How-to: Peel a Bowling Pin...




About: I've built houses, decks, custom cabinets, furniture of all types. Ive done furniture repair and restoration, residential and commercial remodels, restaurant seating and tables and hotel furniture. Ive been ...

So a buddy of mine is an avid bowler. He even has a part time job doing maintenance at a local alley... He brought me a dozen pins the other day and I'm not exactly sure what to do with them, but I'm a wood turner and I loves me some free wood!!!

Upon my first close examination of these, I realized they are coated in plastic. Very thick and SHARP plastic...

The first thing I did was try to "turn the coating off with my lathe. no way that is happening... do not attempt this.. The plastic is too soft and flexible.. The tools dig right into it and stall the machine (if your lucky)....
I did however find a way to get it done... Note also: this will potentially scratch and gouge the wood. so be careful...

take time for safety: you are working with sharp tools and sharp plastic along with hammers. wear your proper safety equipment and do not attempt this without  safety glasses at the very least. also keep in mind the sharp point of your chisel. do not point it toward you or anybody else.

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Step 1: Gather Your Tools...

Tools I used are as follows
Skew chisel
screwdriver (not pictured)
safety glasses

Step 2: Start by Cutting the Plastic Coating

Start by inspecting the pin to find a cracked spot. If you have a newer pin without cracks I don't think I would ruin the pin... I would probably re-purpose it another way... A lamp perhaps? But in this case all of my pins are cracked somewhere, and none of them have a decent enough coating to re-purpose as an original bowling pin.

So, the plastic is coming off!

Clamp the pin in your vice I started at the bottom and worked my way to the head of the pin...

Using your skew chisel and hammer drive the chisel through the plastic all the way down the pin... I had to follow with a relief cut to allow the thickness of my chisel to stay on track. but its not important... Be careful not to go into the wood, you will know when you are hitting wood instead of just plastic. The hits from the hammer are much more solid.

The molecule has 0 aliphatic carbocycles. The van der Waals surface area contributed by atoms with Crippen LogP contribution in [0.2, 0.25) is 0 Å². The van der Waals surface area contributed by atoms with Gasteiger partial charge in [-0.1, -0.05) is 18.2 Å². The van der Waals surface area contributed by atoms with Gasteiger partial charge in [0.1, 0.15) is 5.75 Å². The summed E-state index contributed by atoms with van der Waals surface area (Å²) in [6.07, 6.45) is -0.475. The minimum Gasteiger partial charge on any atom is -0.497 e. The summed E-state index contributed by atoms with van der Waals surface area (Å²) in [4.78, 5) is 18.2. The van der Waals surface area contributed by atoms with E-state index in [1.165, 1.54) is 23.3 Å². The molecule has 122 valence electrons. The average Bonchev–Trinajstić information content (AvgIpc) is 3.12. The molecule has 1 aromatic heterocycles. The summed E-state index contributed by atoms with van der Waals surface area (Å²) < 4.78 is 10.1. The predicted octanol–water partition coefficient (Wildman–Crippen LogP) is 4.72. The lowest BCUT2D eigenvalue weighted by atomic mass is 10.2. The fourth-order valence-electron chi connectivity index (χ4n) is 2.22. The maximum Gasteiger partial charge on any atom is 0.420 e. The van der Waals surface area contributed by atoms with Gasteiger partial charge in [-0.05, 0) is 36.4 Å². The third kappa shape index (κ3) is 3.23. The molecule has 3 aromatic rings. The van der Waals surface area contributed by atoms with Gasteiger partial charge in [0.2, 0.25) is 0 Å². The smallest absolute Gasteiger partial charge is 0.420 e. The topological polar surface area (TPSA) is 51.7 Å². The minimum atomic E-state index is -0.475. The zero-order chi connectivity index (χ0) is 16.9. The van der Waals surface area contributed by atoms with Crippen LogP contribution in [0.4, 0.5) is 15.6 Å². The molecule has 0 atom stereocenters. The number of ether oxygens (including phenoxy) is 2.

Step 3: Pry and Peel the Coating As You Go

As you cut, using the screwdriver or chisel, "pry and peel" the plastic away from the wood. this will make it easier to get all the way to the small end (head) of the pin.

Step 4: Finish the Cut and Peel It Out of the Plastic Shell

Well, ten minutes later what you have is a very naked, splintry, rough looking bowling pin.
after I got the coating off I mounted it to the lathe and rough cut it to remove all the splintery material and to see how good the wood underneath looks. Its laminated Hard Rock Maple. still not sure what I can do with it, but Ill think of something...

Thanks for looking...

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    11 Discussions


    5 years ago

    Use a heat gun work a lot better and it will not jack up the wood.


    7 years ago on Introduction

    For those of you who wanted a bowling pin project...

    I do a one-man-German-band act and one of the songs I perform is "Grab Yer Balls We're Going Bowling." I needed a novelty prop for the act so I bought a beat up bowling pin from the local alley for $2, used a large drill bit to hollow out a piece of the bottom, drilled a few smaller holes at an angle into the larger hole, then inserted the small end of a kazoo into the large hole.

    Voila! A bowling pin kazoo!


    7 years ago on Introduction

    Couldnt you use a soldering iron to melt the pvc? then just lightly sand the wood to remove scorch marks?

    with just a little lathe work you could make some fantastic indian clubs for exercise!


    7 years ago on Introduction

    Hey, check this one out. You already have the general shape, you would just need to hollow out the insides to make wooden teardrop/pendant lights.

    I wouldn't cut the holes on the sides, instead I would drill holes in the bowling pin that would make pinhole patterns of light on the wall. i.e the Big and Little Dipper et al. Very 1960's kitsch.

    I've been looking for a defunct Bowling Alley to see if I could liberate some of the old wood lanes. Those would make great counter tops/table tops after a good sanding. Does your buddy have a bead on any old lanes? From the looks of things I'm about an hour away from you.


    7 years ago on Introduction

    Maybe it's the bowl in the background of the final picture, but I thought it kind of looked like a giant pestle.


    7 years ago on Introduction

    Could you try to blast it with a heat gun to soften up the plastic to cut easier, not sure what specific material that layer is. At least you've got a bunch of wood mallets to use with chisels for sculpting or carving.